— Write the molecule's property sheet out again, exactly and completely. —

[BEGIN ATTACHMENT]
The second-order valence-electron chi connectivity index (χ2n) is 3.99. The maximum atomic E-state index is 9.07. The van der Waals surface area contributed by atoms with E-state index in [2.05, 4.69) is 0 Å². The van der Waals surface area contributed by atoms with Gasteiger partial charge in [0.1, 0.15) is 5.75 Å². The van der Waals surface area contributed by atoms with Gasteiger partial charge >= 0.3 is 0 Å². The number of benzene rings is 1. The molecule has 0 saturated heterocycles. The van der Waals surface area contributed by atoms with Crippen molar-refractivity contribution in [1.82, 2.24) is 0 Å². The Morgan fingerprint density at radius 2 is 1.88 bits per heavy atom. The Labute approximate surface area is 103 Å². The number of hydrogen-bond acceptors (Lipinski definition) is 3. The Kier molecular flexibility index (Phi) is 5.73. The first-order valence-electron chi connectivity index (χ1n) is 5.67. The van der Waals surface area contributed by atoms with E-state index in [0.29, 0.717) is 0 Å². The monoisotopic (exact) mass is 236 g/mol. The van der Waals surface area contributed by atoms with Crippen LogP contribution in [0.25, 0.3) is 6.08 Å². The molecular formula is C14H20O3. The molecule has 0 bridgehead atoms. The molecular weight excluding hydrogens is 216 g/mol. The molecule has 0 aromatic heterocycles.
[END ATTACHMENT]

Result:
The second-order valence-electron chi connectivity index (χ2n) is 3.99. The maximum atomic E-state index is 9.07. The van der Waals surface area contributed by atoms with E-state index in [2.05, 4.69) is 0 Å². The van der Waals surface area contributed by atoms with Gasteiger partial charge in [0.1, 0.15) is 5.75 Å². The van der Waals surface area contributed by atoms with Gasteiger partial charge >= 0.3 is 0 Å². The number of benzene rings is 1. The molecule has 0 saturated heterocycles. The van der Waals surface area contributed by atoms with Crippen molar-refractivity contribution in [1.82, 2.24) is 0 Å². The Morgan fingerprint density at radius 2 is 1.88 bits per heavy atom. The Labute approximate surface area is 103 Å². The number of hydrogen-bond acceptors (Lipinski definition) is 3. The Kier molecular flexibility index (Phi) is 5.73. The first-order valence-electron chi connectivity index (χ1n) is 5.67. The van der Waals surface area contributed by atoms with E-state index in [0.29, 0.717) is 0 Å². The monoisotopic (exact) mass is 236 g/mol. The van der Waals surface area contributed by atoms with Crippen LogP contribution in [0.25, 0.3) is 6.08 Å². The molecular formula is C14H20O3. The molecule has 0 bridgehead atoms. The molecular weight excluding hydrogens is 216 g/mol. The molecule has 0 aromatic heterocycles.